Narrative Summary of The Lives of the Poets of Great Britain and Ireland (1753) Volume V.

Overview: I’ve read through a compilation of biographies of British and Irish poets from the 17th and 18th centuries. The text gives a glimpse into the lives of these poets, detailing their personal struggles, their successes, their friendships, and their relationships with the literary and political worlds of the time. Each biography presents a unique perspective on the individual poet, focusing on their writing style, their challenges, and their impact on their respective societies.

Main parts:

The text is divided into individual biographies for each poet, covering various aspects of their lives:

  • Early Life & Education: This section discusses their childhood, families, and the education they received, often highlighting their early displays of talent or unusual circumstances.
  • Career & Writing: This section details their literary career, including their major works, publishing experiences, and any significant patronage they received.
  • Personal Life & Relationships: The text explores their relationships with family, friends, and patrons, often detailing personal struggles, controversies, and the impact of their social circles on their careers.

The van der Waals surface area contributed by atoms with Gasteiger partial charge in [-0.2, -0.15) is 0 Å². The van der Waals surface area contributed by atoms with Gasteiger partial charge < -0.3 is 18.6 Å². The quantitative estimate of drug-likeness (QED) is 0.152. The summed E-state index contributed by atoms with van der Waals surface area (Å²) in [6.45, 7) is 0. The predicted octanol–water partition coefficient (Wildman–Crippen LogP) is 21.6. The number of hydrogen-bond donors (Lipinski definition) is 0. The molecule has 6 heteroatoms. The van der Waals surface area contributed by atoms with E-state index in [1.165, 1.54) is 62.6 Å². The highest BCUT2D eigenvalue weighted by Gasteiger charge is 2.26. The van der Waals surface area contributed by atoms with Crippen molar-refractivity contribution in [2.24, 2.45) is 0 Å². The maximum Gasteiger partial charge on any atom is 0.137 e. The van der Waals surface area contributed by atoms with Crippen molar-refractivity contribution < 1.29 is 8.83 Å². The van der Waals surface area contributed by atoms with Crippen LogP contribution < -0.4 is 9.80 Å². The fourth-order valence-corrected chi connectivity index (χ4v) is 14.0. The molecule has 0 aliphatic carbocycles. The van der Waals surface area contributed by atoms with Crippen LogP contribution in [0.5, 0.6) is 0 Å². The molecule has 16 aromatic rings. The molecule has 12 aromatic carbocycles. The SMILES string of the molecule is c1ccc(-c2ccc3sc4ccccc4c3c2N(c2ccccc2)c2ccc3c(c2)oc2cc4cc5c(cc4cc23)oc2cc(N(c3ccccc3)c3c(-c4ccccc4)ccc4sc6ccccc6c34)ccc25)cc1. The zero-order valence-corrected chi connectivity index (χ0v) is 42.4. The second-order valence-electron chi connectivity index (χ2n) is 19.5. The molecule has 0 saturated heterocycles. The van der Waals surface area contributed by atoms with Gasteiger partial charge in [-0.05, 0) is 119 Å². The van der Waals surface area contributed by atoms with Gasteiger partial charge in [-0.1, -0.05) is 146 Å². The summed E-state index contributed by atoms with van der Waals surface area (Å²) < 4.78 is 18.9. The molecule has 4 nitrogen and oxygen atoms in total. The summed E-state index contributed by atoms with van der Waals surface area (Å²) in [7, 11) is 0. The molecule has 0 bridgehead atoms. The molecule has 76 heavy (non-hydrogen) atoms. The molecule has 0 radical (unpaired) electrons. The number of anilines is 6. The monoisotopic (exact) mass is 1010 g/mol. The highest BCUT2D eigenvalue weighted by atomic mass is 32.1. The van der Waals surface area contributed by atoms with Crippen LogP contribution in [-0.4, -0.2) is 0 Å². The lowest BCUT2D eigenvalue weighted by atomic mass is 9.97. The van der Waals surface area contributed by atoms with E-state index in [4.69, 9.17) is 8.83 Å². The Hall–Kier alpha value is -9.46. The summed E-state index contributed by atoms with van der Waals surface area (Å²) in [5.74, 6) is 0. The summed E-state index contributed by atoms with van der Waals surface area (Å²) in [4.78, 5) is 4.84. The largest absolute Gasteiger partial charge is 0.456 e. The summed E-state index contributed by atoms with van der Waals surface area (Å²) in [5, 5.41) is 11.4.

• Political and Social Context: The biographies often discuss the political and social climate of the time, placing the poet within the broader historical context of their lives.
  • Literary Style & Impact: This section analyzes their writing style, their chosen genres, and their influence on other writers and the development of English literature.

View on Life:

Several different standpoints regarding life and how to live it are presented in these biographies:

  • The Struggle for Recognition: Many poets faced rejection, poverty, and a lack of recognition for their talents, showcasing the challenges of pursuing a career in literature.
  • The Power of Patronage: Patronage played a significant role in the success of many poets, demonstrating the importance of connections and influence in the literary world.
  • The Pursuit of Virtue: Several poets emphasized the importance of virtue and moral conduct, highlighting the societal and religious pressures of the time.
  • The Impact of Politics: Politics and political affiliation often intertwined with literary careers, influencing the content, reception, and patronage of works.